Using magnetic resonance imaging (MRIs), a team of researchers from across the country just found it may be possible to predict which babies will go on to develop autism ― all before they turn 1.
Right now the earliest a child can receive a reliable diagnosis of autism is generally thought to be age 2, at which point certain hallmark behaviors and communication problems have emerged, like an inability to string several words together or avoiding eye contact.
But the new findings ― although preliminary ― could represent a major breakthrough in terms of doctors’ ability to predict a child’s autism risk at much younger ages, even before symptoms appear.
“The field has struggled to predict autism earlier and earlier,” study researcher Dr. Joseph Piven of the Carolina Institute for Developmental Disabilities (CIDD) at the University of North Carolina told The Huffington Post. “We’ve kind of reached a wall around 2 years of age. Prior to that, behavioral markers just don’t seem to help in detecting kids that end up with autism.”
In the study, published in the journal Nature on Wednesday, researchers at autism centers across the country ran MRI scans of babies’ brains when they were 6 months old, 1 year old and then again when they turned 2.
The study included 106 babies considered to be at high-risk of developing autism, because they had an older sibling with the disorder. (Children who have older siblings with autism have roughly a 1 in 5 risk of developing the disorder; for children in the general population it’s closer to 1 in 100.) For comparison, researchers also included just over 40 babies who were considered to be at low-risk of developing autism.
The MRIs revealed that babies who eventually developed autism experienced much more rapid growth of their brain’s surface area ― essentially, the folds on the surface of the brain ― in their first year than children who did not develop the disorder.
And between ages 1 and 2, the rate of brain volume growth they experienced was also highly accelerated. That brain volume “overgrowth” was linked to the emergence of social symptoms related to autism in the children’s second year, which can include things like not engaging in pretend play and delayed speech and language.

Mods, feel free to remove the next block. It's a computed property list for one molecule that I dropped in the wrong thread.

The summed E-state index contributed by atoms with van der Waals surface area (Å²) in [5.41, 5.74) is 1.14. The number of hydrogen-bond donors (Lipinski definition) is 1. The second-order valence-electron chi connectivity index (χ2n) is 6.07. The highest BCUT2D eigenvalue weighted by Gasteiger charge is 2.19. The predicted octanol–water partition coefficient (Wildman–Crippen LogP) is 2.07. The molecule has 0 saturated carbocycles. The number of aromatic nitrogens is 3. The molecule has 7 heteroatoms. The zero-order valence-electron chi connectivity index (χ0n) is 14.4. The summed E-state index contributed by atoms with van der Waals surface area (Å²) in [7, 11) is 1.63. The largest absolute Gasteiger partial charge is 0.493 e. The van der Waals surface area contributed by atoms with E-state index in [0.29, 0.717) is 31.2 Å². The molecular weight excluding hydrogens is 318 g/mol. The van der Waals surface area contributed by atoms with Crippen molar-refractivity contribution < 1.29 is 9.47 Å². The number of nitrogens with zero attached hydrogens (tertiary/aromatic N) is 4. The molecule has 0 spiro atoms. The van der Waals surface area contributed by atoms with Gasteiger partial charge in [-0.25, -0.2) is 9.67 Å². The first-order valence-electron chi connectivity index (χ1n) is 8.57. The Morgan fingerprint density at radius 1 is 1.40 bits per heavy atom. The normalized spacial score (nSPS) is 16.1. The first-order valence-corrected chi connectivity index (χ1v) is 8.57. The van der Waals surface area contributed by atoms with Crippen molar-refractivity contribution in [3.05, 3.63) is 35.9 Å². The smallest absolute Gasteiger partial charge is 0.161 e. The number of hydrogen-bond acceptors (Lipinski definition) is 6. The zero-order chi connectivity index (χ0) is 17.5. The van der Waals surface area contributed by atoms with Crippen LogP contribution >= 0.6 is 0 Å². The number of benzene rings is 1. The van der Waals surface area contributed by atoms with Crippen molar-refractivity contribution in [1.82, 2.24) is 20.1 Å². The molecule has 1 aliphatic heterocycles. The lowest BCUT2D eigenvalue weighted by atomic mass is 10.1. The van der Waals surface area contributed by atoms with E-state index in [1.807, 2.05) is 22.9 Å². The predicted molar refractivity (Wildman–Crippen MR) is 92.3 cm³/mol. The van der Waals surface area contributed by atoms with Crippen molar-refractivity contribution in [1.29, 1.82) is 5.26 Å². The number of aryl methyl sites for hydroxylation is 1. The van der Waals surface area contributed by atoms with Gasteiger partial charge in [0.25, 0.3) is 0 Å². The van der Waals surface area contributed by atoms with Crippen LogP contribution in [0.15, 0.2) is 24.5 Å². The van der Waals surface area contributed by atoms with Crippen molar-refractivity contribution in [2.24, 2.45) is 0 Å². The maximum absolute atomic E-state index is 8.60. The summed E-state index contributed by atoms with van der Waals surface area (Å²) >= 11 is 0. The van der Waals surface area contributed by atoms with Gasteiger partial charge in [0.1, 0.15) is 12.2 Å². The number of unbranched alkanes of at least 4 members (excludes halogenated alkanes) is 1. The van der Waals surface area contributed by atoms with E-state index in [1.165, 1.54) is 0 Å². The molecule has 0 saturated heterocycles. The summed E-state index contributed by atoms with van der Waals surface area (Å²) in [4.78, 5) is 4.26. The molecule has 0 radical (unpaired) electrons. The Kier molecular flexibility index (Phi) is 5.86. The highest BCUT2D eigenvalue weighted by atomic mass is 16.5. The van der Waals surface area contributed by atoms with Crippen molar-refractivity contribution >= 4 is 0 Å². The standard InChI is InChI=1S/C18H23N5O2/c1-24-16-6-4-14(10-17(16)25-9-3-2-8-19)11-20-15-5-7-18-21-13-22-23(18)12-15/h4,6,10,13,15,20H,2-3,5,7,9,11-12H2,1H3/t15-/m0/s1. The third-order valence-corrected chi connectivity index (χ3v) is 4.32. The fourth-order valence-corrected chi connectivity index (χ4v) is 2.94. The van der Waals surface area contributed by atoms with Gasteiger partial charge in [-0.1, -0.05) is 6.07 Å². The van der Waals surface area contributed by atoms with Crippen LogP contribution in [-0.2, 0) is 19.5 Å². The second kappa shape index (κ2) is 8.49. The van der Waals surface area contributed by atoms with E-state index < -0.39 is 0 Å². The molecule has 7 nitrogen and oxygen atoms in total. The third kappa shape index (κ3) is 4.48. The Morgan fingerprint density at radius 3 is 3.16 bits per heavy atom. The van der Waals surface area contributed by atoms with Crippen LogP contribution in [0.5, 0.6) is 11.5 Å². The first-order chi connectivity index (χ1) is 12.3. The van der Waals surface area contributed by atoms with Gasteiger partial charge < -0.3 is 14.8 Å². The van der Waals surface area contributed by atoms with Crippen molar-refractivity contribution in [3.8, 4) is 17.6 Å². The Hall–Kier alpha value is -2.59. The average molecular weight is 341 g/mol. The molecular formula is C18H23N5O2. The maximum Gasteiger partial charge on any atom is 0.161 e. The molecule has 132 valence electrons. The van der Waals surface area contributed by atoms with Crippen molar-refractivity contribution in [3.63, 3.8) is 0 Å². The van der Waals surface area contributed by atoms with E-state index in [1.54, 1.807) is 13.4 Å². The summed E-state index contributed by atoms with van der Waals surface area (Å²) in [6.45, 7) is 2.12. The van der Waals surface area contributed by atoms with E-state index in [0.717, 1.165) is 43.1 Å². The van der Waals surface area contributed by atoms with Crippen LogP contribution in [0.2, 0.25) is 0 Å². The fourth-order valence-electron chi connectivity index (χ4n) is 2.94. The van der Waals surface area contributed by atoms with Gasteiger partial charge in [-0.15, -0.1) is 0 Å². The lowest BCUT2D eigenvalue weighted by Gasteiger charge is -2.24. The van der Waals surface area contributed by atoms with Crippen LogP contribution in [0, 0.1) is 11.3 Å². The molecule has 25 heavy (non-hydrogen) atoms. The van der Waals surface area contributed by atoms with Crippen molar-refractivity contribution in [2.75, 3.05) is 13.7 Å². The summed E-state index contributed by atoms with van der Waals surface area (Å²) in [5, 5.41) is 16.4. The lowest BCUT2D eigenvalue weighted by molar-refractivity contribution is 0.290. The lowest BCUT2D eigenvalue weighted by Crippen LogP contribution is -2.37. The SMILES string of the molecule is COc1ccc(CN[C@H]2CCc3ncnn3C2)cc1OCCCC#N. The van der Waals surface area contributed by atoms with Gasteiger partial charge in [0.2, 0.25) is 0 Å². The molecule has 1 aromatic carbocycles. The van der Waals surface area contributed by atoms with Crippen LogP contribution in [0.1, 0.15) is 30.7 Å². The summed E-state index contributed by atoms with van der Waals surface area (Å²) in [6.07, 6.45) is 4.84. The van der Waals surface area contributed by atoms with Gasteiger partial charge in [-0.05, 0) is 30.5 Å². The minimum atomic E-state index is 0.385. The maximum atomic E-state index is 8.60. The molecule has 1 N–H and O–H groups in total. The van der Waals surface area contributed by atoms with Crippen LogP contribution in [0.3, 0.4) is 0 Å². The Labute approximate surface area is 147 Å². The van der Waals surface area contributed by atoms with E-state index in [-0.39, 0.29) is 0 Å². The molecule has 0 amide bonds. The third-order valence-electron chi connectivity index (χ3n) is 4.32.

The researchers took all of that information about changes in brain volume and surface area and put it into a computer program in order to create an algorithm that they hoped would be able to predict which babies would go on to develop autism. Ultimately, they were able to correctly identify 80 percent of high-risk babies who were later given a diagnosis of autism at 24 months.
“We view this is, particularly in this high-familial risk sample, as a very real possibility of pre-symptomatic detection,” Piven said. “So, detecting autism before it really appears. Before the consolidation of symptoms and brain deficits and at a time when the brain is most malleable, giving us the greatest chance of having an impact with early intervention.”
Current estimates suggest 1 in 68 children in the United States have been identified with autism, and while early intervention ― which at this point typically means behavioral therapy ― can be highly beneficial in managing and even erasing symptoms, the Centers for Disease Control and Prevention says most children do not get diagnosed until closer to age 4. The new findings hold particular promise for families of children who are at high-risk for the disorder, and may have practical implications for them “in the not too distant future,” Piven argued.
The MRI images also provide some key insights into what he called the cascade of brain and behavior changes in a child’s first two years of life that result in the emergence of autism.
“There’s a developmental sequence,” he said, “and it raises the possibility that we could sort of disrupt that sequence early on.”
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